I swear one of these days I will have a glorious happy post filled with positive news and notes from around the travel verse. Today is not that day. Sometimes I prefer to let the dust settle and see how things move before posting and the news that Delta’s loyalty program is in a tailspin is not quite new. The airline has shifted to revenue based earning which is fine but has now paved the road for revenue based redemption with a recent announcement. 

a screenshot of a stock board

The whole point of what we do is that it’s a game. Games can be won and lost. There are no winners or losers in revenue based mileage redemptions. In plain english: Delta wants to fix the cost of a ticket using miles to the cost of a ticket using actual money, an unprecedented move which is check mate in the game of miles. No winners, just losers because tickets will require a ridiculous amount of miles and value cannot be found. Miles matter because they allow you to save hard earned cash as a result of your loyalty. The more plugged in you are, the better chance that you can redeem your miles in an effective way. You’ve heard me talk plenty about cents per mile. Delta’s current chart, though not entirely favorable offers decent value with US domestic flights from 25,000 round trip in economy and for maximization, US to Europe for 125,000 miles round trip in business class, a great redemption. This is meaningful because a ticket for these latter flights would cost upwards of $5,000 on any given day using cash offering stellar value for your loyalty. Unfortunately Delta continues to move towards revenue based value killer redemptions, which it alluded to in this quote from Delta exec Anthony Black:

“Today no airlines tells you that fares are going up tomorrow or where the fares may change,” said Black. “We have announced that as of June 1, 2016 — more than 300 days away — the award price for some trips will change based on a variety of factors; just like they do today for revenue tickets.”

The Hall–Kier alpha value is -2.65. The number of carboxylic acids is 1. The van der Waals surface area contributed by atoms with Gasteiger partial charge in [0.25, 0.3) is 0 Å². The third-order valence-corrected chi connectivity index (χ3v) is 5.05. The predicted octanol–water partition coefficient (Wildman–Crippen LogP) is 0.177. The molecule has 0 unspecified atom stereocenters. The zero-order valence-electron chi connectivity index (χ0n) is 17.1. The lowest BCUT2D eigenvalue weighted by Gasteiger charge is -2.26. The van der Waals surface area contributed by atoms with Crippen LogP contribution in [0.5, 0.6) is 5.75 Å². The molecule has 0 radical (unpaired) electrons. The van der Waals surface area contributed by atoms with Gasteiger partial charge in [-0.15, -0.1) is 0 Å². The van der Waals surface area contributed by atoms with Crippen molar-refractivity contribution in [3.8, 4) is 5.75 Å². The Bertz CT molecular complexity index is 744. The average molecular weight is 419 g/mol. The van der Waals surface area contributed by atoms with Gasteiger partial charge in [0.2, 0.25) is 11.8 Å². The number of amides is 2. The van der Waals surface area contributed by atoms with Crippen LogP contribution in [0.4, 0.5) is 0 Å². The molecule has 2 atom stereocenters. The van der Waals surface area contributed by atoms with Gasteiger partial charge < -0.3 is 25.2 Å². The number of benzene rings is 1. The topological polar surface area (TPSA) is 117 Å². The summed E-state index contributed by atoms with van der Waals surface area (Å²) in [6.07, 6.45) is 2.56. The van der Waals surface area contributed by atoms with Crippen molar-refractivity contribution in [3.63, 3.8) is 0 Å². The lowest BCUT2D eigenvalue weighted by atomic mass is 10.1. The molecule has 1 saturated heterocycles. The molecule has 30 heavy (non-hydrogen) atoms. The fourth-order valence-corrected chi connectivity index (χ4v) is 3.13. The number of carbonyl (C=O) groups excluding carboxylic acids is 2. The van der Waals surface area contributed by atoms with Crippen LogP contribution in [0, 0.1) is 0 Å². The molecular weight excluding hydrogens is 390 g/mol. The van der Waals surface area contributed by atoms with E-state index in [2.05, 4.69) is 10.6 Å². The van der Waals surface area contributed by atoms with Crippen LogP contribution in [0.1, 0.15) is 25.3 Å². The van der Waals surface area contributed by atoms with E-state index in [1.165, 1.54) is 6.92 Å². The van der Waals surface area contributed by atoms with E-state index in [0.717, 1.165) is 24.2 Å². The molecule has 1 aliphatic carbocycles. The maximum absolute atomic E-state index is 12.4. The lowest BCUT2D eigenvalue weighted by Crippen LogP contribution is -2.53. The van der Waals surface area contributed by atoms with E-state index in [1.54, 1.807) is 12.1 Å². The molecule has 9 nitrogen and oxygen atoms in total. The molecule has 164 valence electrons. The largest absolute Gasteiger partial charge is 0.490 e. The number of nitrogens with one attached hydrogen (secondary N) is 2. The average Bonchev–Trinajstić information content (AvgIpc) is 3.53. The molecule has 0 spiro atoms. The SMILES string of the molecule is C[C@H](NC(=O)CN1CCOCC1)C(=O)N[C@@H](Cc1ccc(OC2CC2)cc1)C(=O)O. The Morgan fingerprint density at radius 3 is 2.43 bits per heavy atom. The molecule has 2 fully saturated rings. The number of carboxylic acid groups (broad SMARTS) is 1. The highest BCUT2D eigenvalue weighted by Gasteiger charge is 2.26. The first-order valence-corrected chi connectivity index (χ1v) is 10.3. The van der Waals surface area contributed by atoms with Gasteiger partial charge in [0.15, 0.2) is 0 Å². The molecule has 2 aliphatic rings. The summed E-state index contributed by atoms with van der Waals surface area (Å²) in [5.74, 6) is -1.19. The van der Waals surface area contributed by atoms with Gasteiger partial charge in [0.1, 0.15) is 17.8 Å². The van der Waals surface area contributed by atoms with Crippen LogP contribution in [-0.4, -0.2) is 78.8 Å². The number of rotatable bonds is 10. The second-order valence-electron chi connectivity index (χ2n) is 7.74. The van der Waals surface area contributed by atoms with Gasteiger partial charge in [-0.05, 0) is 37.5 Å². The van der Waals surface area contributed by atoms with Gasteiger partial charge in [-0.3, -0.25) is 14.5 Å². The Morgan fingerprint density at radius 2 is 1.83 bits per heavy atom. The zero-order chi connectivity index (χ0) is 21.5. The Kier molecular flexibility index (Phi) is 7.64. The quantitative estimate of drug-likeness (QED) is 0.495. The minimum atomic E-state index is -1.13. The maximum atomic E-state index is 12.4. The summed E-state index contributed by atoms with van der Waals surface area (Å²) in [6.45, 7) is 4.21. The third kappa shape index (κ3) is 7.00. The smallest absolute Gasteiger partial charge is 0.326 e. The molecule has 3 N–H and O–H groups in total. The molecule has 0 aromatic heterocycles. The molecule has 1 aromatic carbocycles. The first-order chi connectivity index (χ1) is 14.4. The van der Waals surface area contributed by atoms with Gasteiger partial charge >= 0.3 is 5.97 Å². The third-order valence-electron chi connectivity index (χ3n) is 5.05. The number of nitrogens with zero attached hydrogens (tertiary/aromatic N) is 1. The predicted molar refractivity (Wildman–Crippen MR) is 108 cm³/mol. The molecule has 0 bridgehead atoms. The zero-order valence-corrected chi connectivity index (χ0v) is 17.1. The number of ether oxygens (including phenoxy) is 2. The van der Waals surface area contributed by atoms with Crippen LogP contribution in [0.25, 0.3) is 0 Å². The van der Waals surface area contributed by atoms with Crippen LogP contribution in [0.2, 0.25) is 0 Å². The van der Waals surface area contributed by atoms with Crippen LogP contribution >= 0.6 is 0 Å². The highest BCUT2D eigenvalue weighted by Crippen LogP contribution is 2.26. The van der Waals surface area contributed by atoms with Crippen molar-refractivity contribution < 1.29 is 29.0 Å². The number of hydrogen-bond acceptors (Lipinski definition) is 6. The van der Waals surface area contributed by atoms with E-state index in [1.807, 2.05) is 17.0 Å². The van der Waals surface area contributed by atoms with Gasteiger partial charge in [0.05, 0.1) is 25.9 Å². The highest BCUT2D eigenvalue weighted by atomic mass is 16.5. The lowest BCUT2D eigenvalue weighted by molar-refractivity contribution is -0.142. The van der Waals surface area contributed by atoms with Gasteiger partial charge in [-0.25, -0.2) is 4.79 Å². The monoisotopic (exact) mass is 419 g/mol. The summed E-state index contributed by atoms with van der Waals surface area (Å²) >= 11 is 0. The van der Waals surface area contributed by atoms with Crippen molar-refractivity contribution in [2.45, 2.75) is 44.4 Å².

a seat in a plane

Essentially, an opportunity to redeem 125,000 miles for a $5,000 ticket, a nice return on your many hours with a butt in a seat, will vanish forever. To put shock to an example, if the move completes as expected and the program becomes revenue based “with many factors like revenue tickets”, this ticket would then require 500,000 miles per person assuming the current asking price in cash is $5,000. Who on gods green earth can accumulate 1,000,000 miles with any regularity? Oh yeah, I guess that’s the point. A problem which my favorite blogger Gary Leff alluded to is that Delta have removed their chart of miles required for each flight so there is in fact no way to know the current minimum mileage amount for any flight. It could be 125,000, the previous number before the chart was removed or alternately it could have changed without notice. We’ll never know. Delta is essentially handing us a compass and a paddle on a raft with directions to sh*ts creek. Thanks for your loyalty in this competitive airline world?

a room with chairs and tables

I find this all interesting because many loyalty programs have pledged to distance from Delta and never take away the rewards that loyalty brings. American Airlines and Alaska Airlines have managed to increase to record profits without increasing the miles needed for great tickets. The whole point of offering miles is to curry loyalty. I am more likely to put my spending on an airline who seeks to offer me value and opportunity than one who wishes they weren’t offering miles in the first place. Thanks to our elite status with Delta we were able to recently status match to Airberlin and Turkish offering us comfort in other alliances. I certainly will not be spending any more on my Delta American Express card or banking any miles to the Delta program. Not unless I can use them in the next 300 days.

As Always, Get In Touch: GodSaveThePoints@gmail.com

Gilbert Ott

Gilbert Ott is an ever curious traveler and one of the world's leading travel experts. His adventures take him all over the globe, often spanning over 200,000 miles a year and his travel exploits are regularly...

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